Biotechnologies provide a fundamental crux between improving laboratory sciences and the medical field. The development of these new technologies requires both technical prowess and a keen business sense so that the products reach the people that need them.
One student at the cross section of this crux is Irena Volkov.
Volkov recently graduated with a Bachelor of Science in neuroscience and a personalized minor in bioentrepreneurship. Her time at American University has served her in developing academic and business portfolios, and her crowning achievement is the founding of her company, Surgicure Technologies.
Of course, her company did not just appear out of thin air; it came from her experiences in research and business. On the academic side, she worked with Dr. Wade Kothman, researching the retina from a neuroscientific perspective. Conducting research with people such as Kothman allowed Volkov to gain an understanding of the scientific mindset and the basics of research.
However, she had other interests as well, taking business courses to satiate her entrepreneurial spirit. It was there that she began to incorporate her two interests into something unique. Although she was happy with her work in the lab, she wanted to focus on practical purpose and real-world application.
It was during this time that her I-CORPS project, and eventual company, began to form. She hit the ground running, using her background from both her research and business courses to take her ideas to the next level.
I-CORPS is a program at American University that aims to support scientific and technological entrepreneurship through customer discovery. In Volkov’s case, she developed a simple concept for a product that solves a problem found in the medical field: an instrument that can improve the patient intubation process.
She describes the product as a “medical tube securing bite block.” Its function is simply to keep the patient’s mouth open during the intubation procedure and is done elegantly by acting as a mouthguard that goes between the molars of the patient. Her entrepreneurial perspective has allowed her to look at this project from an angle other scientists may not have. While to others, it may seem odd to have a scientist so interested in business; to Volkov, it is impossible to separate the two into distinct boxes.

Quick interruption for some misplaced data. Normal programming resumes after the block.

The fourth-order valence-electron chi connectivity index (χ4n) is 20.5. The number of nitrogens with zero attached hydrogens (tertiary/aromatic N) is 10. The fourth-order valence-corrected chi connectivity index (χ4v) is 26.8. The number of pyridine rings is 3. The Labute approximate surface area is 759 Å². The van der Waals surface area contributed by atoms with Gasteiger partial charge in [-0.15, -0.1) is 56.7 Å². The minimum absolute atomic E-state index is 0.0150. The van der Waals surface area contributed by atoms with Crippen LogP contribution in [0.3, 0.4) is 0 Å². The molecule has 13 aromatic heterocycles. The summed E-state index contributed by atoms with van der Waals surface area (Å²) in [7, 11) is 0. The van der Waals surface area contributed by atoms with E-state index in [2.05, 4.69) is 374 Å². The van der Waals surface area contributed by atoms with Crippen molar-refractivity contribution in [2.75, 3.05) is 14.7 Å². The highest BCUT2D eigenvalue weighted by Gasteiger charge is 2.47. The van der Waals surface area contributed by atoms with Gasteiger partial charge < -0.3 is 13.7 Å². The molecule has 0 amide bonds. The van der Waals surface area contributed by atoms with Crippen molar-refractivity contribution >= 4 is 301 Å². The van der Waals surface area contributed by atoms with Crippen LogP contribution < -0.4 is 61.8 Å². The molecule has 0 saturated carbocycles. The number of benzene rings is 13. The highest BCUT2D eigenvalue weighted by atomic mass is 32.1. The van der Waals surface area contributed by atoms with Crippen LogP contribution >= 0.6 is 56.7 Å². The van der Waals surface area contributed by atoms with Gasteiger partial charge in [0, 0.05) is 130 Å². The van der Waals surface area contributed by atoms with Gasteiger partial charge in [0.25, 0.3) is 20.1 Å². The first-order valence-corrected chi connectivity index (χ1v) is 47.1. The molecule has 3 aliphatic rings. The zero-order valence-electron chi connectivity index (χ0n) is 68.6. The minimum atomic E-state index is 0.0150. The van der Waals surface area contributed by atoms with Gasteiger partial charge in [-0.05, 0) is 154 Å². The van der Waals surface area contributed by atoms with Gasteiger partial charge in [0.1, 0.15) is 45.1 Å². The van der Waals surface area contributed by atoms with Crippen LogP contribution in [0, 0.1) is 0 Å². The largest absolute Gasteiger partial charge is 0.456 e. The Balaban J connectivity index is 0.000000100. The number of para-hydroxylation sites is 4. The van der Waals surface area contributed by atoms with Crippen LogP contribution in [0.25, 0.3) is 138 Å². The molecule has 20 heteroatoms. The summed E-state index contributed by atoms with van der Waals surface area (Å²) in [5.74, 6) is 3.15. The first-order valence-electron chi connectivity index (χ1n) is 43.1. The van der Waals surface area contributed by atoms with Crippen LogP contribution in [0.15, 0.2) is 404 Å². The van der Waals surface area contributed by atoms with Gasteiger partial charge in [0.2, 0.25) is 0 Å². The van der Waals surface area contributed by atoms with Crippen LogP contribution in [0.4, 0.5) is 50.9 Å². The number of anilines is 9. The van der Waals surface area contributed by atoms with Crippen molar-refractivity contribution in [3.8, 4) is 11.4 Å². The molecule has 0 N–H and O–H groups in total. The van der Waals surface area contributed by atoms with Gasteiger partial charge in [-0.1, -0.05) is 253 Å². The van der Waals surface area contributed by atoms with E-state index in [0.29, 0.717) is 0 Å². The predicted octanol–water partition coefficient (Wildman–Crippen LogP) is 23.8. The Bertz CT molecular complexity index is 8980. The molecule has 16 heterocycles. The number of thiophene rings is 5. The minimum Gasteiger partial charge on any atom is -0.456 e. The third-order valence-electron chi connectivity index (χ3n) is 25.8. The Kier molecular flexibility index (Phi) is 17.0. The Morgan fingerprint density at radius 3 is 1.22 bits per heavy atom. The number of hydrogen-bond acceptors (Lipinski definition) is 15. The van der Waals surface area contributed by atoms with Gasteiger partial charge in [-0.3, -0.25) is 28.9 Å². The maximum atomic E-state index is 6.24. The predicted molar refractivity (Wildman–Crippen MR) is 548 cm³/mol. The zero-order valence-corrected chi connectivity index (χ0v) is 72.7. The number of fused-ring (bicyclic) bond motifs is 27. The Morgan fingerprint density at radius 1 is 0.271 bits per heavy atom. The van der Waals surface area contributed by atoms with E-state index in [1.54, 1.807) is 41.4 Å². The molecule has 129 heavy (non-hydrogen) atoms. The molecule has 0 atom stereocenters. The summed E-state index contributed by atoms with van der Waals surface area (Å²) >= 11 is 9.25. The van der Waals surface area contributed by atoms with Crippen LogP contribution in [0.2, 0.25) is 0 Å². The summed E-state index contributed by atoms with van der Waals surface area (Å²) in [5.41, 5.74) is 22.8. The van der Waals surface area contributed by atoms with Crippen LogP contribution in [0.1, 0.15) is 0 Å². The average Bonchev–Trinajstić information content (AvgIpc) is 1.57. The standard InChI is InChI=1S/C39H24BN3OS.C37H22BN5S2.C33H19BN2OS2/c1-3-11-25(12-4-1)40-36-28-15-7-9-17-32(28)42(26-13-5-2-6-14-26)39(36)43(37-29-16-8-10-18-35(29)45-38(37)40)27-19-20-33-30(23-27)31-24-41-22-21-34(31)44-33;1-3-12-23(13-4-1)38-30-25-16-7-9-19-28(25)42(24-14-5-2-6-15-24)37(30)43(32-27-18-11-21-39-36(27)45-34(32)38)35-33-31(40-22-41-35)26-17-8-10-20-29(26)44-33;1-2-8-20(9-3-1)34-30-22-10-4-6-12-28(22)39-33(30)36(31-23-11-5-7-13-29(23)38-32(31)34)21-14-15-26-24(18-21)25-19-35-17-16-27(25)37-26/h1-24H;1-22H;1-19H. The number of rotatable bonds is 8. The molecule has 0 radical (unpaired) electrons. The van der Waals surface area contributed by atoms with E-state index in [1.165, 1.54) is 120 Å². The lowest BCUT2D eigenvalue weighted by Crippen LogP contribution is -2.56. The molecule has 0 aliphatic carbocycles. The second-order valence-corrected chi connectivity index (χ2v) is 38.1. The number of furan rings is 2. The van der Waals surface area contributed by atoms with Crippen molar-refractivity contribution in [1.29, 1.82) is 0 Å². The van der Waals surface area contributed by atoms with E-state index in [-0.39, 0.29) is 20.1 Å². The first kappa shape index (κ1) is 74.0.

“You can create a drug,” Volkov said, “but how’s it going to get into the hands of people when you don’t know how to communicate and advertise?”
The bite block is set to change the way intubations are handled and improve the quality of life from both an aid-giving and aidreceiving perspective. Prior to this innovation, medical staff would use equipment that went between more frontal teeth, which are much weaker than the molars, and made contact with the skin. They were difficult for staff to adjust and caused serious issues in timesensitive procedures. These older devices were clunky and used with multiple patients, potentially spreading infection. They were also painful in the cases of burn victims as medical staff struggled to put this equipment on.
Volkov’s bite block eliminates these problems by making them disposable due to their plastic (but biodegradable!) composition. This simple solution is easier to implement during emergencies, saving both time and lives simultaneously.
Volkov has been working tirelessly to bring this product to market to try and get people the help they need, gearing up to start the FDA approval process. “I want see it in someone’s hands, knowing it’s going to help them,” she said.
Her drive to help people and work hard extends to all aspects of her life and has granted her the opportunity to join the Medical Engineering and Medical Physics PhD program at Harvard-MIT. Although her main focus will be obtaining her PhD in the coming years, she will continue to pursue her interdisciplinary interests and continue work in both her company and product going forward.